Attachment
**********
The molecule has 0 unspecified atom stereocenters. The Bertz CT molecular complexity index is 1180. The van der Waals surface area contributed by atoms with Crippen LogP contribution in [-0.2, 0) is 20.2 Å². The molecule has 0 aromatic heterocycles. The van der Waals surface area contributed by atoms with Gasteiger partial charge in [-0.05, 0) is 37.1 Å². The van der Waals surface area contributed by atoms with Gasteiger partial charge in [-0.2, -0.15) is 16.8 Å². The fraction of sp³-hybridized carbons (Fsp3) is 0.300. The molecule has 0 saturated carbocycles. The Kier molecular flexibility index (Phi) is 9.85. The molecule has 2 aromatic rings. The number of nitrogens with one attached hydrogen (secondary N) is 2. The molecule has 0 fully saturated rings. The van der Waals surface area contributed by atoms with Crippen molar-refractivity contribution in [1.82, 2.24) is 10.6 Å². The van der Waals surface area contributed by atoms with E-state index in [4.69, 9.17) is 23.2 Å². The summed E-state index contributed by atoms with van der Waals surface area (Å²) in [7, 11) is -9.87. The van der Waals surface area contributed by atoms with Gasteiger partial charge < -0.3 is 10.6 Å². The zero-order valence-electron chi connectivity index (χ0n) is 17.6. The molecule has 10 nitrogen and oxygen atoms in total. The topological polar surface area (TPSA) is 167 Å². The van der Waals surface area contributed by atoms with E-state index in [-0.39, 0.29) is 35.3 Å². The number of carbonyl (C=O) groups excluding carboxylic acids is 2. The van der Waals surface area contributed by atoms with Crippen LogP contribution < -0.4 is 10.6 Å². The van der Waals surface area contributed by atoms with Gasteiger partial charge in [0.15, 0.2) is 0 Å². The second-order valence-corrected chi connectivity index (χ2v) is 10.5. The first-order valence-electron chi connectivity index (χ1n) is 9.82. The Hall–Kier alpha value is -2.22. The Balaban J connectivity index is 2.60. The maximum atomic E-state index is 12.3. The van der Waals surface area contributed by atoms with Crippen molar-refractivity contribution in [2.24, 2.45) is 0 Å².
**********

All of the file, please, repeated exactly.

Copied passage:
The molecule has 0 unspecified atom stereocenters. The Bertz CT molecular complexity index is 1180. The van der Waals surface area contributed by atoms with Crippen LogP contribution in [-0.2, 0) is 20.2 Å². The molecule has 0 aromatic heterocycles. The van der Waals surface area contributed by atoms with Gasteiger partial charge in [-0.05, 0) is 37.1 Å². The van der Waals surface area contributed by atoms with Gasteiger partial charge in [-0.2, -0.15) is 16.8 Å². The fraction of sp³-hybridized carbons (Fsp3) is 0.300. The molecule has 0 saturated carbocycles. The Kier molecular flexibility index (Phi) is 9.85. The molecule has 2 aromatic rings. The number of nitrogens with one attached hydrogen (secondary N) is 2. The molecule has 0 fully saturated rings. The van der Waals surface area contributed by atoms with Crippen molar-refractivity contribution in [1.82, 2.24) is 10.6 Å². The van der Waals surface area contributed by atoms with E-state index in [4.69, 9.17) is 23.2 Å². The summed E-state index contributed by atoms with van der Waals surface area (Å²) in [7, 11) is -9.87. The van der Waals surface area contributed by atoms with Gasteiger partial charge < -0.3 is 10.6 Å². The zero-order valence-electron chi connectivity index (χ0n) is 17.6. The molecule has 10 nitrogen and oxygen atoms in total. The topological polar surface area (TPSA) is 167 Å². The van der Waals surface area contributed by atoms with E-state index in [-0.39, 0.29) is 35.3 Å². The number of carbonyl (C=O) groups excluding carboxylic acids is 2. The van der Waals surface area contributed by atoms with Crippen LogP contribution < -0.4 is 10.6 Å². The van der Waals surface area contributed by atoms with Gasteiger partial charge in [0.15, 0.2) is 0 Å². The second-order valence-corrected chi connectivity index (χ2v) is 10.5. The first-order valence-electron chi connectivity index (χ1n) is 9.82. The Hall–Kier alpha value is -2.22. The Balaban J connectivity index is 2.60. The maximum atomic E-state index is 12.3. The van der Waals surface area contributed by atoms with Crippen molar-refractivity contribution in [2.24, 2.45) is 0 Å².